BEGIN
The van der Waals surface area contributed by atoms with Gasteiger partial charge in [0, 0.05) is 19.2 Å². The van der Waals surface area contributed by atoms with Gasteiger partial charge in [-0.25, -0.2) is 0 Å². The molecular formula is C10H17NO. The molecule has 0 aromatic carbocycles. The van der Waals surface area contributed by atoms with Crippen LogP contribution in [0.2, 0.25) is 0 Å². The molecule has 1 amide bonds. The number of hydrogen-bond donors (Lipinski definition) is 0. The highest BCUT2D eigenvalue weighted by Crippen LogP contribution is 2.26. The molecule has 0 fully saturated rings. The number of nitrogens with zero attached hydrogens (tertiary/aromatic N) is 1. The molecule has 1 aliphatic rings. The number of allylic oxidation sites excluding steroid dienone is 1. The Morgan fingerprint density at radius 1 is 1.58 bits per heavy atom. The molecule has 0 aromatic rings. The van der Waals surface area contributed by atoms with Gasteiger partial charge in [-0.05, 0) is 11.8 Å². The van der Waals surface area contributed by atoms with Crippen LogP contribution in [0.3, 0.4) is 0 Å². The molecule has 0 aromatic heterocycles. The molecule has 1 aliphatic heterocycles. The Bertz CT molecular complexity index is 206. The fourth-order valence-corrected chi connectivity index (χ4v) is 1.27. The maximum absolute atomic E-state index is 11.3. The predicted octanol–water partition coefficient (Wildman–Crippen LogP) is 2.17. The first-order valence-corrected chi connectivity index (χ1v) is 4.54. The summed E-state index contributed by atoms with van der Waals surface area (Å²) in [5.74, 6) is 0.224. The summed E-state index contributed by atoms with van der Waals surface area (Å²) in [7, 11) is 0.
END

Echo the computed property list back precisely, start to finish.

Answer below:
The van der Waals surface area contributed by atoms with Gasteiger partial charge in [0, 0.05) is 19.2 Å². The van der Waals surface area contributed by atoms with Gasteiger partial charge in [-0.25, -0.2) is 0 Å². The molecular formula is C10H17NO. The molecule has 0 aromatic carbocycles. The van der Waals surface area contributed by atoms with Crippen LogP contribution in [0.2, 0.25) is 0 Å². The molecule has 1 amide bonds. The number of hydrogen-bond donors (Lipinski definition) is 0. The highest BCUT2D eigenvalue weighted by Crippen LogP contribution is 2.26. The molecule has 0 fully saturated rings. The number of nitrogens with zero attached hydrogens (tertiary/aromatic N) is 1. The molecule has 1 aliphatic rings. The number of allylic oxidation sites excluding steroid dienone is 1. The Morgan fingerprint density at radius 1 is 1.58 bits per heavy atom. The molecule has 0 aromatic rings. The van der Waals surface area contributed by atoms with Gasteiger partial charge in [-0.05, 0) is 11.8 Å². The van der Waals surface area contributed by atoms with Crippen LogP contribution in [0.3, 0.4) is 0 Å². The molecule has 0 aromatic heterocycles. The molecule has 1 aliphatic heterocycles. The Bertz CT molecular complexity index is 206. The fourth-order valence-corrected chi connectivity index (χ4v) is 1.27. The maximum absolute atomic E-state index is 11.3. The predicted octanol–water partition coefficient (Wildman–Crippen LogP) is 2.17. The first-order valence-corrected chi connectivity index (χ1v) is 4.54. The summed E-state index contributed by atoms with van der Waals surface area (Å²) in [5.74, 6) is 0.224. The summed E-state index contributed by atoms with van der Waals surface area (Å²) in [7, 11) is 0.